But it’s not only what you eat that can impact your mood: it’s also how you do it. For example, if you leave hunger for too long, chances are your mood will slump along with your energy levels. To help prevent this, eat regular meals and snacks throughout the day and choose foods such as wholegrain pasta, rice, and cereals that release energy slowly.

“It’s also a good idea to learn how to be more mindful of your hunger and fullness levels as this will help you better manage your energy and mood throughout the day,” says Stride.

Additionally, enjoy smaller portions throughout the day rather than just large ones at lunch and dinner.

“Get creative in the kitchen and add variety by incorporating different coloured vegetables into dinners where you can,” suggests Stride. “You could try grating extra zucchini and carrot into your bolognese sauce, or picking out a new WW recipe each week.” Last, but certainly not least, it’s also important to remember to keep your daily water intake up. One study found even mild dehydration may alter your mood, energy level, and sleep patterns.

Foods that may lower mood

We’re all aware that a healthy, balanced diet can help with weight management and reduce the risk of diseases, such as heart disease and diabetes.

But did you know that an unhealthy diet is also a risk factor for depression? A growing body of scientific evidence points to a link between mental health and the consumption of junk food.

Eating processed food on a regular basis can often lead to feelings of depression highlighting the importance of fuelling both your mind and body with the right foods.

Ultra-processed foods contain a number of additives such as artificial sweeteners, food colouring, and emulsifiers and offer little, if any, nutritional value. Because of their deficiency in nutrients, ultra-processed foods have the potential to disrupt the gut’s natural microflora, potentially leading to digestion issues and an inability to effectively absorb essential vitamins and minerals.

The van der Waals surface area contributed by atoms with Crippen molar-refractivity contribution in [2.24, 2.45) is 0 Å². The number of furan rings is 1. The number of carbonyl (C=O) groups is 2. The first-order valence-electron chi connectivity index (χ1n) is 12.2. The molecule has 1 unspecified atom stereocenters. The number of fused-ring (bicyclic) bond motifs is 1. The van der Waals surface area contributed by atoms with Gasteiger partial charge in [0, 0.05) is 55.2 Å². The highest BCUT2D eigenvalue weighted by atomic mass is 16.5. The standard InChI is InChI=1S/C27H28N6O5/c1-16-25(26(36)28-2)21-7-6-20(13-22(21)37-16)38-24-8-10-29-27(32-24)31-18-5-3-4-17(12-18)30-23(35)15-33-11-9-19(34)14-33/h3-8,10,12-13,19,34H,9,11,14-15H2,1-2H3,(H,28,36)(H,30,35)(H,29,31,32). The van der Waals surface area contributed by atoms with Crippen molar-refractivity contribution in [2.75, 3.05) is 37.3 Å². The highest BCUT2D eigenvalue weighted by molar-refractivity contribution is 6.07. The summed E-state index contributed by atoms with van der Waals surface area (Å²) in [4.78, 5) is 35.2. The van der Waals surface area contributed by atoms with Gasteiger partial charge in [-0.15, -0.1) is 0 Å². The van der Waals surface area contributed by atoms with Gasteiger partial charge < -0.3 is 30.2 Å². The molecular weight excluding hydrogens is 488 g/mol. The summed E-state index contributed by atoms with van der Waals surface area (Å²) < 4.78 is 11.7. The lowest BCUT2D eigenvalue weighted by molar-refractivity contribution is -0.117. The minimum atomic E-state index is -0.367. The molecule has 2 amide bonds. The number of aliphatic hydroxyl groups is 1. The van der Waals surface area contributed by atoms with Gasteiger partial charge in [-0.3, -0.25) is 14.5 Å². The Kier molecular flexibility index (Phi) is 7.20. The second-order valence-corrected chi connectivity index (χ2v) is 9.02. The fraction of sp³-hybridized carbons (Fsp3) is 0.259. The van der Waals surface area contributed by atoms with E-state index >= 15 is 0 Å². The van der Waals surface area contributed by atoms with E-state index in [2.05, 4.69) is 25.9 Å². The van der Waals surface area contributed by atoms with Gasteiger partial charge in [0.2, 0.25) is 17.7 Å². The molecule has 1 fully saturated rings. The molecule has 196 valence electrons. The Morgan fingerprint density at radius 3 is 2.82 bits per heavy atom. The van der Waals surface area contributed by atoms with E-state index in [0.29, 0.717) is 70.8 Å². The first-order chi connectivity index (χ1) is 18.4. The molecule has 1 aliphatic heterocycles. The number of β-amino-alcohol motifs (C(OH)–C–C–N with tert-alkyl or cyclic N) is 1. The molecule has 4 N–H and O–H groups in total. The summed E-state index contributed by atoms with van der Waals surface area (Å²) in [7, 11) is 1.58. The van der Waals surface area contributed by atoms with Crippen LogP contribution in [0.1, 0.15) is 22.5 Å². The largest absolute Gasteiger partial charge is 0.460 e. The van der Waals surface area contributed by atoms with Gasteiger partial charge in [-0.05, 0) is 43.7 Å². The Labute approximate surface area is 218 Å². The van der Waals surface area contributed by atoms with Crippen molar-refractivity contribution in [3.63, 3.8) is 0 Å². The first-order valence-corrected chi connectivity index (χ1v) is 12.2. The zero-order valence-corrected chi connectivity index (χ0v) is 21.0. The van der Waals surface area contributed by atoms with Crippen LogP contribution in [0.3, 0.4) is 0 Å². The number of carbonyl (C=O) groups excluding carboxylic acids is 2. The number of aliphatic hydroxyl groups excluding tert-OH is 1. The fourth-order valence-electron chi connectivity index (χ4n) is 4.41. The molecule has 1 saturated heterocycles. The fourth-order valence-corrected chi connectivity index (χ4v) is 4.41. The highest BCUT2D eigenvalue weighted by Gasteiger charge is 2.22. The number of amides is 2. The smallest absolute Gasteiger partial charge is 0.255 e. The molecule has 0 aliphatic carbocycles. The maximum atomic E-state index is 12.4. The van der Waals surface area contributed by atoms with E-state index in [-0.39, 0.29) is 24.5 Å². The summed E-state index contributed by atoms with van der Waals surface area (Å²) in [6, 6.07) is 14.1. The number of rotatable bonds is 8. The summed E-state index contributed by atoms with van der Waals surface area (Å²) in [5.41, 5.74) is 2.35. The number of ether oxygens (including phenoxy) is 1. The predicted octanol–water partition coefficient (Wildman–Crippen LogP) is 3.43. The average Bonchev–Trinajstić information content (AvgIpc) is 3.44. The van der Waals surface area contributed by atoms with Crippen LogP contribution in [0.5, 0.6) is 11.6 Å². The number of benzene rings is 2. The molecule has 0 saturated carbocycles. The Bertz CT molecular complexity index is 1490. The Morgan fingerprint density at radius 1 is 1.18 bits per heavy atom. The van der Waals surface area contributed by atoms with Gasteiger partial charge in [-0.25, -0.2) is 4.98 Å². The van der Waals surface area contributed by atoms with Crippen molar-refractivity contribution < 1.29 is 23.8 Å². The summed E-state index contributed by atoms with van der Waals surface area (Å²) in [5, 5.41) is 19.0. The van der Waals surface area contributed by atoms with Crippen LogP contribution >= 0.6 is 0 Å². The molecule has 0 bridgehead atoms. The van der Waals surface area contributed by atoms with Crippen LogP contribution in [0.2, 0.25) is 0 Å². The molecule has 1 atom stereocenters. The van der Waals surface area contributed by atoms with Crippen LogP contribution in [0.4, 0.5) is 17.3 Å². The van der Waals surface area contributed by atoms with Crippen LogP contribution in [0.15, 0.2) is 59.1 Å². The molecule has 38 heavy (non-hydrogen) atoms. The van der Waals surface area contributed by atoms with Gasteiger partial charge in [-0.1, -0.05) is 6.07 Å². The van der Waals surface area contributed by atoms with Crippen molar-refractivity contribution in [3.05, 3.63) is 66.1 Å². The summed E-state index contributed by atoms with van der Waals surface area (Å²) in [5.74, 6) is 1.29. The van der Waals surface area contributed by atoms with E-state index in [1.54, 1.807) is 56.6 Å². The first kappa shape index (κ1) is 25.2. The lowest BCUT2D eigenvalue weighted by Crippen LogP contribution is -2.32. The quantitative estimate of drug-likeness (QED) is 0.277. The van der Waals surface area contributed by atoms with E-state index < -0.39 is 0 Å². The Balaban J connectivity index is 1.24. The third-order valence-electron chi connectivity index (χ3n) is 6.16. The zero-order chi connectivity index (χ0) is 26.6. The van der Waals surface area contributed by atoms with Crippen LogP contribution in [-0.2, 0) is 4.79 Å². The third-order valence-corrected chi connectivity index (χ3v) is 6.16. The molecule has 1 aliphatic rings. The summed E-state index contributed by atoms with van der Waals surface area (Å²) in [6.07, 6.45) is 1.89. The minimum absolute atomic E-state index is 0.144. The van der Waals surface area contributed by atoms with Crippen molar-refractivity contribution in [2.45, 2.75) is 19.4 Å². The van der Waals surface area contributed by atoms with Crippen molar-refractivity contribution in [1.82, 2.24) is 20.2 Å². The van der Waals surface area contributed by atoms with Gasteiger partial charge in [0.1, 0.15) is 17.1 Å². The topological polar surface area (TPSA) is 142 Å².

While the study of gut microbiomes and mood is still a relatively new area of research, scientists now know that 90 per cent of the body’s serotonin receptors are located in the digestive system. Ultra-processed foods have been found to exacerbate symptoms of IBS (irritable bowel syndrome), a chronic illness that has been found to have a significant correlation with insufficient healthy gut bacteria and subsequently, depression and low mood.

Examples of ultra-processed foods include:

  • Packaged processed foods and meats
  • Foods with higher sugar content, such as cakes and biscuits
  • Fast food
  • Foods containing trans fats or hydrogenated oil
  • Alcohol
  • Sugary drinks, such as soft drinks

The bottom line

While food may not always be the solution to a down day, there is growing scientific evidence that links food and mood, although more research is needed in this area.

As always, a healthy balanced diet is the key to maintaining good health and keeping your mind and body strong, healthy and happy.

The WeightWatchers program is a holistic weight loss and wellbeing program that helps you lose weight, shift your mindset and move more. If you have similar goals, find out more and start your journey today.